Does North Korea really have an H-bomb?

Does North Korea really have an H-bomb?

A soldier stands at attention in Pyongyang, North Korea, Saturday, October 10, during a military parade marking the 70th anniversary of the North Korea's ruling Worker's Party, and commemorating Kim Jong Un's third-generation leadership.

(CNN)Last week, North Korean leader Kim Jong Un claimed that his country had become a "powerful nuclear weapons state ready to detonate a hydrogen bomb," a so-called H-bomb. If true, the advance would mark a significant step up in the state's arsenal, and would be further cause for concern over an unpredictable and perhaps unstable regime.
But it's a big "if."
Countries working on nuclear weapons usually first develop nuclear weapons that use fission to break large atoms like uranium or plutonium into smaller atoms, creating considerable energy. A subsequent step is to develop fusion weapons, where small atoms like hydrogen are combined to generate immense amounts of energy. Nuclear weapons that primarily use fusion are thus called hydrogen bombs.
Bruce Bennett
The size of the explosion, known as the yield, is usually measured relative to how much TNT would be required to create a comparable explosion. Nuclear weapons based on fission typically have a yield of around 10 kilotons or so, while nuclear weapons employing fusion can have a yield measured in megatons. (A kiloton is 1,000 tons; a megaton is 1,000 kilotons.)
Could North Korea have developed its own H-bomb?
    Mastering the technologies and engineering of nuclear weapons is not easy. It takes many years for countries to independently develop fission weapons, and years more (about seven for the United States) between the first test of a fission weapon and the first test of a fusion weapon.
    North Korea appears to have had a difficult time mastering even the basics of a fission weapon, starting with a first test of apparently less than one kiloton and achieving only about 10 kilotons by its third nuclear test, seven years later. This suggests that unless North Korea has had help from outside experts, it is unlikely that it has really achieved a hydrogen/fusion bomb since its last nuclear test, just short of three years ago.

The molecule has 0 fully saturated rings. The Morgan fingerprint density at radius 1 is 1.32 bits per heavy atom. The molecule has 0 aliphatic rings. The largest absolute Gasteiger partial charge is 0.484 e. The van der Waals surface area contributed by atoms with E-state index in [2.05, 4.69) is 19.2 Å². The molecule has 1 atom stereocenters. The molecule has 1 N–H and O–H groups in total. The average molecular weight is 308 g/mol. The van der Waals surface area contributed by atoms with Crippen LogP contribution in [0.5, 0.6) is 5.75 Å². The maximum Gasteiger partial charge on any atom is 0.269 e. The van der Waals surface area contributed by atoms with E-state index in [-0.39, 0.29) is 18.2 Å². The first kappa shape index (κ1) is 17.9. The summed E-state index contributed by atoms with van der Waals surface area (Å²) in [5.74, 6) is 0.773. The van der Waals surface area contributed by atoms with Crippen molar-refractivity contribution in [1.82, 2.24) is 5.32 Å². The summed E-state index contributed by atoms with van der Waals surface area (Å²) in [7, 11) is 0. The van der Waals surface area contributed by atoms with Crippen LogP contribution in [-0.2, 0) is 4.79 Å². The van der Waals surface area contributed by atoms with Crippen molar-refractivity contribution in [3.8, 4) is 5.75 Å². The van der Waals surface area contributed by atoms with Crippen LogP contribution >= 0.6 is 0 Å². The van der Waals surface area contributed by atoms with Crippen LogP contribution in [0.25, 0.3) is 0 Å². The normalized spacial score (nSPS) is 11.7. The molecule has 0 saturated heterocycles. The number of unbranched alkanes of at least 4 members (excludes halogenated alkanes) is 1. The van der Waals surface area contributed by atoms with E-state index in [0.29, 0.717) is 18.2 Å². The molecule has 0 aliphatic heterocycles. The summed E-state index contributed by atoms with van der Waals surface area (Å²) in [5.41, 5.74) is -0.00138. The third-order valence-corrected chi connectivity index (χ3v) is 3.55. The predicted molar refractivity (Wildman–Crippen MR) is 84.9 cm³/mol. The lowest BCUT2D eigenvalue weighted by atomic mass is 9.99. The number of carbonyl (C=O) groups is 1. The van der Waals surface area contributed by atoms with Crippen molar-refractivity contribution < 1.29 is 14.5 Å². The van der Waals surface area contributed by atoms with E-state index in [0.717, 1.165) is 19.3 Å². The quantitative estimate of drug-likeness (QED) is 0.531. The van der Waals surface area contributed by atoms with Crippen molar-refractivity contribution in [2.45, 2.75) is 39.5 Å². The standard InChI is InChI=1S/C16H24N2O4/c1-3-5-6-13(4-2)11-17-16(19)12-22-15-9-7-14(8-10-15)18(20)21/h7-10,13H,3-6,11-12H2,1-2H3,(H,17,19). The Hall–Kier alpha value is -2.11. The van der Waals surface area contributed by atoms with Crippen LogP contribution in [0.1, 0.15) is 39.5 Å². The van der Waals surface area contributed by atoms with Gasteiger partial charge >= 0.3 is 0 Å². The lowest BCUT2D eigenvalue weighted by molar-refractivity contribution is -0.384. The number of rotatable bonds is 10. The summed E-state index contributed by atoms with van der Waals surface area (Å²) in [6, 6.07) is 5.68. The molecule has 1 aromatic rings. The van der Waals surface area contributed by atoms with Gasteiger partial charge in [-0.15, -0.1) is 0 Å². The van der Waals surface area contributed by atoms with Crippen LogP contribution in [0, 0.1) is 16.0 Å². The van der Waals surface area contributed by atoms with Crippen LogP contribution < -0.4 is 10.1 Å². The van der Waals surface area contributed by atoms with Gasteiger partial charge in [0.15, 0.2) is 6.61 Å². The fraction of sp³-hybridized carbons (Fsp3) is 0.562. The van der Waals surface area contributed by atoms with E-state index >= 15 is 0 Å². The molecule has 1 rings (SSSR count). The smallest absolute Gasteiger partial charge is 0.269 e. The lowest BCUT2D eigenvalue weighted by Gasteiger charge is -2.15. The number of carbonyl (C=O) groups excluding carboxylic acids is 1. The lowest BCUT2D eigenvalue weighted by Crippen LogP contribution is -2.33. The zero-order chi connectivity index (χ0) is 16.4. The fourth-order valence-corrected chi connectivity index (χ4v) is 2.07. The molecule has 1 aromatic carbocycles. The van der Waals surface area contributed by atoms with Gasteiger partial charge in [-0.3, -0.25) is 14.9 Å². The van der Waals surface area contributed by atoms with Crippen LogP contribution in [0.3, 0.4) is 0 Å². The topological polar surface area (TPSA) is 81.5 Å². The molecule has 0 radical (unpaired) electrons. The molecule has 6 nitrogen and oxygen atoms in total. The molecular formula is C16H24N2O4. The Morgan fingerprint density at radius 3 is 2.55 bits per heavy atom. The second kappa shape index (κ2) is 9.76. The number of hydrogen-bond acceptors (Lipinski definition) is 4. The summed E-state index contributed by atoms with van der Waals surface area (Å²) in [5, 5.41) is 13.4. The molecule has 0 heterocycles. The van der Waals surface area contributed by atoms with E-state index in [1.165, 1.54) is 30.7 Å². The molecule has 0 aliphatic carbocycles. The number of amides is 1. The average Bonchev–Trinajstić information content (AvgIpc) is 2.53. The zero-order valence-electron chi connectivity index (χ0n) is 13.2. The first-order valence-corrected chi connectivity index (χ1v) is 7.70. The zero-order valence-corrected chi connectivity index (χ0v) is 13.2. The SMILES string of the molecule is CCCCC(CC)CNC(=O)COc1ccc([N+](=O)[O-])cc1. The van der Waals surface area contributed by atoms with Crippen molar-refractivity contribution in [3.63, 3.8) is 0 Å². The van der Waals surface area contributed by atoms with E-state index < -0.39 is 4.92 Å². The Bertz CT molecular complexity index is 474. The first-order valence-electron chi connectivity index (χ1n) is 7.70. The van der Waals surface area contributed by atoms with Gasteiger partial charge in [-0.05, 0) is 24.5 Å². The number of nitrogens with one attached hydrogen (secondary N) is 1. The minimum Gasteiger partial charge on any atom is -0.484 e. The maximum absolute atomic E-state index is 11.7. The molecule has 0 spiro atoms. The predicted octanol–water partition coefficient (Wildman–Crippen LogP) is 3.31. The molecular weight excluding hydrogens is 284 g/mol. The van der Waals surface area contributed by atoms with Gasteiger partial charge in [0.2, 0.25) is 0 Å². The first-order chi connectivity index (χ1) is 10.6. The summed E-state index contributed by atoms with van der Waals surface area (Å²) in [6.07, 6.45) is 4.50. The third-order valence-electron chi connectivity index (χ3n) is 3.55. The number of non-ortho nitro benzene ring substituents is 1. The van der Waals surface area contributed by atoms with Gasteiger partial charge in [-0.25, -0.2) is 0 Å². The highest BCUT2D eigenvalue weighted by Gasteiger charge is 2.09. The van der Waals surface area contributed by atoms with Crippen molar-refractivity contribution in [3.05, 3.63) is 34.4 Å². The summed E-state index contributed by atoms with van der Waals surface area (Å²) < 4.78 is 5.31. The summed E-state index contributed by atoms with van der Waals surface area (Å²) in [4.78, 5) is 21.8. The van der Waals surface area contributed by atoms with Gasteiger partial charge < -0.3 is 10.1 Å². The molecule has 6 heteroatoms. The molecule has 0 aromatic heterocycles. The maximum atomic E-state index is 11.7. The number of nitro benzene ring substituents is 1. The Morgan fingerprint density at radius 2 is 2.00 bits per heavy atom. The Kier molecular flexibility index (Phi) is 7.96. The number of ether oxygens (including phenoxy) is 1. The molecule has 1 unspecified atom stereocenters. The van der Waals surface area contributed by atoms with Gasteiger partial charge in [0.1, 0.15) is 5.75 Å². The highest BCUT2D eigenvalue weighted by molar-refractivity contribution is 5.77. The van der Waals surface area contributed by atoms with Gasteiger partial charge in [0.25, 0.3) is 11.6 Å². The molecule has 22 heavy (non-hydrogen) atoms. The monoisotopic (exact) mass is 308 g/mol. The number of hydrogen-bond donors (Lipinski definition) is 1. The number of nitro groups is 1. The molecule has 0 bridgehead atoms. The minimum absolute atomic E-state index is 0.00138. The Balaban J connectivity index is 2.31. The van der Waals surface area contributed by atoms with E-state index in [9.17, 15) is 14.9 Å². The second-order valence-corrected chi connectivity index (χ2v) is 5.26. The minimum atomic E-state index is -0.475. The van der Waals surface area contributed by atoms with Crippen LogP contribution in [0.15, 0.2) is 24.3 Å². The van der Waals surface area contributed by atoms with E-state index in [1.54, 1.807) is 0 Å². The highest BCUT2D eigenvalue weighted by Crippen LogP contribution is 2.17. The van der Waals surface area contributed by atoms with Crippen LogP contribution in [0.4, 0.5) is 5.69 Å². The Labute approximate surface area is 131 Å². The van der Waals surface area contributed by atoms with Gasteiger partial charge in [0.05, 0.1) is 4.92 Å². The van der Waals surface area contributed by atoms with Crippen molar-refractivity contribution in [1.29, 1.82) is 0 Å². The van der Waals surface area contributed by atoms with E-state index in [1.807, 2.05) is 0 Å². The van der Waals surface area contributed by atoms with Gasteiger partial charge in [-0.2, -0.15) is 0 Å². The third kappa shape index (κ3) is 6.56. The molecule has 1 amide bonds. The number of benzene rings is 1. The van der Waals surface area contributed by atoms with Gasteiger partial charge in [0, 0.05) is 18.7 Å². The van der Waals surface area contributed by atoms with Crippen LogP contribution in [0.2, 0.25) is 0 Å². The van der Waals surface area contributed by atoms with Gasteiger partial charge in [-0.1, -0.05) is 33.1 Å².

With this in mind, it is quite possible that Kim's claim could be untrue, which would come as no surprise to those familiar with the regime's saber rattling. But there is one other possibility. En route to the development of fusion weapons, some countries develop so-called "boosted" weapons, which use a small amount of fusion to boost the fission process, causing more large atoms to fission and thus releasing more energy -- initially, perhaps a weapon of 50 kilotons or so. Because some fusion is involved in such a weapon, Kim may be claiming that he has achieved a hydrogen bomb when in practice he only has a boosted weapon.
    What difference would a boosted nuclear weapon make? If North Korea really has a boosted nuclear weapon of perhaps 50 kilotons, it could do significant damage in a city as densely populated as Seoul, South Korea: About 250,000 people could be killed in such a strike, or about 2.5% of the population. This would mark a genuine advance in the level of damage that North Korea is capable of doing. And if North Korea one day produces a true hydrogen bomb of, say, one megaton yield, then it would be deadlier still.
    Still, just as interesting as the question of whether North Korea has achieved a true hydrogen bomb (unlikely for now), or a boosted weapon, is why Kim would want to make such a public claim in the first place. Obviously we don't know for sure -- it is difficult to get accurate information from probably the most reclusive state in the world. But we can make some informed guesses.
    Kim has been continuing his purges of senior leadership inside North Korea, a potentially destabilizing activity. Just this summer he reportedly had one of his vice premiers killed, one of what's suspected to be dozens of officials executed since he took power in December 2011. Meanwhile, life in North Korea is still miserable for most of the population.
    This poses a challenge for Kim in a country where the leadership culture demands a powerful leader, one capable of achieving great accomplishments. So it is not surprising that he needs to periodically demonstrate his power. His claim that he has achieved a major advance in nuclear weaponry could be just such a demonstration, focused significantly on his internal audience. He wants to establish North Korea as a nuclear power, as written now in the North Korean Constitution, and thus a peer of the United States and the other nuclear powers.
    But this latest announcement is likely not just for domestic consumption. Kim also wants to demonstrate his power to the outside world, and not just for personal prestige. After all, North Korea consistently violates international norms, from its human rights abuses to its ongoing arms trade. Such moves invite international condemnation and pressure, which further threaten the regime's hold on power. In order to deter military action (something that is actually unlikely, but perhaps not so in the North Korean leader's mind) and other coercive measures like economic sanctions, Kim can therefore be expected to talk up the damage that his regime could inflict.
    Whether this latest claim is accurate -- or perhaps an exaggeration -- remains to be seen. But the reason for making it seems very clear.


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